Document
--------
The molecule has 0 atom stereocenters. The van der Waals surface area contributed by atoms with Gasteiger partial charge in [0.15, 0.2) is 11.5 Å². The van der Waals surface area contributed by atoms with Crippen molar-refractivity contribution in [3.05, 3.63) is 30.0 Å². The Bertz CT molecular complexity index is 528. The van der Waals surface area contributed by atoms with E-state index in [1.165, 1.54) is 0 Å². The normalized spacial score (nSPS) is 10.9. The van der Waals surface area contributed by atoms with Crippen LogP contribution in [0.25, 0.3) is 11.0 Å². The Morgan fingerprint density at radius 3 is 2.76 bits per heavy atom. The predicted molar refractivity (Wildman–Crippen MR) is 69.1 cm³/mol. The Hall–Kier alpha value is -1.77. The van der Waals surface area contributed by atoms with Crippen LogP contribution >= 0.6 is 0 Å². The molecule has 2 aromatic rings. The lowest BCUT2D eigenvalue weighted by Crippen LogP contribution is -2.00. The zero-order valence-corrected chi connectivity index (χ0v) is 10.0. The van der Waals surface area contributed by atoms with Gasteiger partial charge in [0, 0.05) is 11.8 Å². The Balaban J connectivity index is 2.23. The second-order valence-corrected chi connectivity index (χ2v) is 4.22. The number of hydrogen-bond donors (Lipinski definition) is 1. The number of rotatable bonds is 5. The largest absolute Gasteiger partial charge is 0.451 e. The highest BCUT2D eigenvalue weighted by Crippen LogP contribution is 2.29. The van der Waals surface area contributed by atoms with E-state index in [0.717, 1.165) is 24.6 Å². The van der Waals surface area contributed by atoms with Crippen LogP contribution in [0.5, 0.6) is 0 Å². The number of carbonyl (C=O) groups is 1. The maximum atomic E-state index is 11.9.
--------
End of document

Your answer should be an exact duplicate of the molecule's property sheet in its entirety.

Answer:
The molecule has 0 atom stereocenters. The van der Waals surface area contributed by atoms with Gasteiger partial charge in [0.15, 0.2) is 11.5 Å². The van der Waals surface area contributed by atoms with Crippen molar-refractivity contribution in [3.05, 3.63) is 30.0 Å². The Bertz CT molecular complexity index is 528. The van der Waals surface area contributed by atoms with E-state index in [1.165, 1.54) is 0 Å². The normalized spacial score (nSPS) is 10.9. The van der Waals surface area contributed by atoms with Crippen LogP contribution in [0.25, 0.3) is 11.0 Å². The Morgan fingerprint density at radius 3 is 2.76 bits per heavy atom. The predicted molar refractivity (Wildman–Crippen MR) is 69.1 cm³/mol. The Hall–Kier alpha value is -1.77. The van der Waals surface area contributed by atoms with Crippen LogP contribution >= 0.6 is 0 Å². The molecule has 2 aromatic rings. The lowest BCUT2D eigenvalue weighted by Crippen LogP contribution is -2.00. The zero-order valence-corrected chi connectivity index (χ0v) is 10.0. The van der Waals surface area contributed by atoms with Gasteiger partial charge in [0, 0.05) is 11.8 Å². The Balaban J connectivity index is 2.23. The second-order valence-corrected chi connectivity index (χ2v) is 4.22. The number of hydrogen-bond donors (Lipinski definition) is 1. The number of rotatable bonds is 5. The largest absolute Gasteiger partial charge is 0.451 e. The highest BCUT2D eigenvalue weighted by Crippen LogP contribution is 2.29. The van der Waals surface area contributed by atoms with E-state index in [0.717, 1.165) is 24.6 Å². The van der Waals surface area contributed by atoms with Crippen LogP contribution in [0.5, 0.6) is 0 Å². The number of carbonyl (C=O) groups is 1. The maximum atomic E-state index is 11.9.